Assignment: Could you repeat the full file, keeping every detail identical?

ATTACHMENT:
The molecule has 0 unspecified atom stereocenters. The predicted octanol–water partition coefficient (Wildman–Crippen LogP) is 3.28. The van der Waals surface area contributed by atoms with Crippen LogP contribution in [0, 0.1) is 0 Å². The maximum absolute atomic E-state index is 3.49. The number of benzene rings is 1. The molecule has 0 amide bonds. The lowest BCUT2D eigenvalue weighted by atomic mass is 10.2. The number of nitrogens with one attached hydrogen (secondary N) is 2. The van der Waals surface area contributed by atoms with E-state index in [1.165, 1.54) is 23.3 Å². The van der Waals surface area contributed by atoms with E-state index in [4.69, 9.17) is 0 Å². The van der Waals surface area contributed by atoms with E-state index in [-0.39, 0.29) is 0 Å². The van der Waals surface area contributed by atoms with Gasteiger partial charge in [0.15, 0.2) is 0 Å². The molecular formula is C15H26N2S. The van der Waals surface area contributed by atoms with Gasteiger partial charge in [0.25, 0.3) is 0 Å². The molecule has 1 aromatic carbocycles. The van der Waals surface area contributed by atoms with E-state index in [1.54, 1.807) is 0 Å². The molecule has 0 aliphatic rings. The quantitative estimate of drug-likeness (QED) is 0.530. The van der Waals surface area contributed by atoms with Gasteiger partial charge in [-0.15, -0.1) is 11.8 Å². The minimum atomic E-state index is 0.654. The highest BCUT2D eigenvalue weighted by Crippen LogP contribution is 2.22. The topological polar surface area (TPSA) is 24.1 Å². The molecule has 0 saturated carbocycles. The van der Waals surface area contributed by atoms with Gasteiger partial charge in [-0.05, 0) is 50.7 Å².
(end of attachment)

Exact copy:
The molecule has 0 unspecified atom stereocenters. The predicted octanol–water partition coefficient (Wildman–Crippen LogP) is 3.28. The van der Waals surface area contributed by atoms with Crippen LogP contribution in [0, 0.1) is 0 Å². The maximum absolute atomic E-state index is 3.49. The number of benzene rings is 1. The molecule has 0 amide bonds. The lowest BCUT2D eigenvalue weighted by atomic mass is 10.2. The number of nitrogens with one attached hydrogen (secondary N) is 2. The van der Waals surface area contributed by atoms with E-state index in [1.165, 1.54) is 23.3 Å². The van der Waals surface area contributed by atoms with E-state index in [4.69, 9.17) is 0 Å². The van der Waals surface area contributed by atoms with E-state index in [-0.39, 0.29) is 0 Å². The van der Waals surface area contributed by atoms with Gasteiger partial charge in [0.15, 0.2) is 0 Å². The molecular formula is C15H26N2S. The van der Waals surface area contributed by atoms with Gasteiger partial charge in [0.25, 0.3) is 0 Å². The molecule has 1 aromatic carbocycles. The van der Waals surface area contributed by atoms with E-state index in [1.54, 1.807) is 0 Å². The molecule has 0 aliphatic rings. The quantitative estimate of drug-likeness (QED) is 0.530. The van der Waals surface area contributed by atoms with Gasteiger partial charge in [-0.15, -0.1) is 11.8 Å². The minimum atomic E-state index is 0.654. The highest BCUT2D eigenvalue weighted by Crippen LogP contribution is 2.22. The topological polar surface area (TPSA) is 24.1 Å². The molecule has 0 saturated carbocycles. The van der Waals surface area contributed by atoms with Gasteiger partial charge in [-0.05, 0) is 50.7 Å².